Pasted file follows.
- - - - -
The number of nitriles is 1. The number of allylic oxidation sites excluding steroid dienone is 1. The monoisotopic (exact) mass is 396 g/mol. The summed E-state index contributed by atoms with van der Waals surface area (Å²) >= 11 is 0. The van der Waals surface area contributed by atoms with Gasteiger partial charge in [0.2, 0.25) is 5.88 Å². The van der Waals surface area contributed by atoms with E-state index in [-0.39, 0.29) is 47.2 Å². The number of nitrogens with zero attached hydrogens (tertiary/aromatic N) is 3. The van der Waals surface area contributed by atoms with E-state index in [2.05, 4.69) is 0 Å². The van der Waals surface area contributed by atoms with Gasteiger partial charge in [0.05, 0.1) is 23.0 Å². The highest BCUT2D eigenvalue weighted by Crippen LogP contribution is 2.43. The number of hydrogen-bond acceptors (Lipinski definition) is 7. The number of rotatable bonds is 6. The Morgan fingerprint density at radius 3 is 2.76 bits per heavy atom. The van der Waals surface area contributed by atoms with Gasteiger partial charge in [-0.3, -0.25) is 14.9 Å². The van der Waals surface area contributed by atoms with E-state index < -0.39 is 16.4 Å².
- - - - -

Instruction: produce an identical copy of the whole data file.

The number of nitriles is 1. The number of allylic oxidation sites excluding steroid dienone is 1. The monoisotopic (exact) mass is 396 g/mol. The summed E-state index contributed by atoms with van der Waals surface area (Å²) >= 11 is 0. The van der Waals surface area contributed by atoms with Gasteiger partial charge in [0.2, 0.25) is 5.88 Å². The van der Waals surface area contributed by atoms with E-state index in [-0.39, 0.29) is 47.2 Å². The number of nitrogens with zero attached hydrogens (tertiary/aromatic N) is 3. The van der Waals surface area contributed by atoms with E-state index in [2.05, 4.69) is 0 Å². The van der Waals surface area contributed by atoms with Gasteiger partial charge in [0.05, 0.1) is 23.0 Å². The highest BCUT2D eigenvalue weighted by Crippen LogP contribution is 2.43. The number of hydrogen-bond acceptors (Lipinski definition) is 7. The number of rotatable bonds is 6. The Morgan fingerprint density at radius 3 is 2.76 bits per heavy atom. The van der Waals surface area contributed by atoms with Gasteiger partial charge in [-0.3, -0.25) is 14.9 Å². The van der Waals surface area contributed by atoms with E-state index < -0.39 is 16.4 Å².